This is quite a nice tool – magic-wormhole


I was catching up on the various talks at PyCon 2016 held in the wonderful city of Portland, Oregon last month.

There are lots of good content available from PyCon 2016 on youtube. What I was particularly struck was, what one could say is a mundane tool for file transfer.

This tool, called magic-wormhole, allows for any two systems, anywhere to be able to send files (via a intermediary), fully encrypted and secured.

This beats doing a scp from system to system, especially if the receiving system is behind a NAT and/or firewall.

I manage lots of systems for myself as well as part of the work I at Red Hat. Over the years, I’ve managed a good workflow when I need to send files around but all of it involved having to use some of the techniques like using http, or using scp and even miredo.

But to me, magic-wormhole is easy enough to set up, uses webrtc and encryption, that I think deserves to get a much higher profile and wider use.

On the Fedora 24 systems I have, I had to ensure that the following were all set up and installed (assuming you already have gcc installed):

a) dnf install libffi-devel python-devel redhat-rpm-config

b) pip install –upgrade pip

c) pip install magic-wormhole

That’s it.

Now I would want to run a server to provide the intermediary function instead of depending on the goodwill of Brian Warner.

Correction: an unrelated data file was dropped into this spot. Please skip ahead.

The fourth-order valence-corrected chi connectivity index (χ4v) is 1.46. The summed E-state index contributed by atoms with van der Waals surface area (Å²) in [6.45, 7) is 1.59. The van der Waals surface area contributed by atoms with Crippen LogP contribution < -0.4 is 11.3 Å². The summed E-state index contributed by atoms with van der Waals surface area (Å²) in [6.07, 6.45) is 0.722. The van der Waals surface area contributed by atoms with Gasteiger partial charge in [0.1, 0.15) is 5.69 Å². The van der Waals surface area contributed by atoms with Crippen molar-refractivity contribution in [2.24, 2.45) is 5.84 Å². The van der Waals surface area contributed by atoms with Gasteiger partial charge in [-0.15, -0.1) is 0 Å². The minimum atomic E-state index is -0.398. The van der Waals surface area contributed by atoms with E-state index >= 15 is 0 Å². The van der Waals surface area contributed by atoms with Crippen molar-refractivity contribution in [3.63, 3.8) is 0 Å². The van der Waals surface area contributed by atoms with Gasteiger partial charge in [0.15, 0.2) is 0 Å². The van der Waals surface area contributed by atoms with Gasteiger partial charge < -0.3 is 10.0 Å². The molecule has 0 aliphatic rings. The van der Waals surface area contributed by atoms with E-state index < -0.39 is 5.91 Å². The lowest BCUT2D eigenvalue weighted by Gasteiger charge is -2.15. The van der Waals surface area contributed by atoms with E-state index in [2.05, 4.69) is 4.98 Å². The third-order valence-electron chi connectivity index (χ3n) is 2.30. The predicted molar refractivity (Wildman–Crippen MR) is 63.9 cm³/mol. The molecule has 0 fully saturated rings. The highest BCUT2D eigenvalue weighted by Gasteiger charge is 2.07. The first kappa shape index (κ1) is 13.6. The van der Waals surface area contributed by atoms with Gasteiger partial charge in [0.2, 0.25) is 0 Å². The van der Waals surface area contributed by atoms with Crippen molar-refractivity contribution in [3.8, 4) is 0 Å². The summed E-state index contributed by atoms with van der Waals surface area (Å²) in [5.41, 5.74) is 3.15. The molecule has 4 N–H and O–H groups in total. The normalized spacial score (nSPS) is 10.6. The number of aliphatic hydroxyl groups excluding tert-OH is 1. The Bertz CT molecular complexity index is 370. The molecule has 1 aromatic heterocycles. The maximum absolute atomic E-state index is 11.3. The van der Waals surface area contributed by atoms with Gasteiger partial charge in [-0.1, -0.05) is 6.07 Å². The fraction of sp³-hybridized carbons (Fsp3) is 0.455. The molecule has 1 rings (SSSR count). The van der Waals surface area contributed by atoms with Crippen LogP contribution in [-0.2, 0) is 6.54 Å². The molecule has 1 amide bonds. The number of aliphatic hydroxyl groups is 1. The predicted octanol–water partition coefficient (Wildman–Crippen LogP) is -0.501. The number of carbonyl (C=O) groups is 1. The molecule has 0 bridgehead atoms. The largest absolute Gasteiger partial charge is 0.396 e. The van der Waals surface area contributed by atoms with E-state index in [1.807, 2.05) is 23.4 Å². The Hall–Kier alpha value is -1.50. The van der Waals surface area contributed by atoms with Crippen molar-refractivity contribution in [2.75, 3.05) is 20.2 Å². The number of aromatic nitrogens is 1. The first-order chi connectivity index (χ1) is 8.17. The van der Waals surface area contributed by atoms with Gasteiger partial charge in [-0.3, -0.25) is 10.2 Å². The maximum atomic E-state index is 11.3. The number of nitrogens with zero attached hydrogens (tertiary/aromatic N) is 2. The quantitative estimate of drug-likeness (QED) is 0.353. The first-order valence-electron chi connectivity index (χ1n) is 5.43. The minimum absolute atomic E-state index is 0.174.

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What does it take?


I am an organizer of a programming contest that will be using some really cool technologies (HTML5, Python, OpenShift, just to name three). This will be a contest open to anyone but we would need whoever takes part to be in Singapore for the duration of the contest.

This contest will also involve children 12-years and below (in their own category using Scratch as the tool) as well as an open category covering everyone else.

This contest covers the entire gamut of users – children (the next generation coders), cool technologies, innovation, solving society’s problems).

What I would like to do is to find a way to have the President of the Republic of Singapore to be the guest of honour to present prizes to the winners when the contest is all over. President Tony Tan, in his earlier career, we a champion of education (as Minister of Education), headed up the National Research Foundation (as champion of innovation and entrepreneurship) and is the current patron of the Singapore Computer Society.

My challenge is that everyone I talk to says that “inviting the president is hard; too much protocol; too many security related issues etc”. Really? Is it so hard to invite the head of state to be the chief guest of an event focusing on things that he had championed earlier in his career?

Please tell me how I can cut to the chase and get him as the Chief Guest. Anyone? I will send an email to him directly, but I shall put this request out in public now.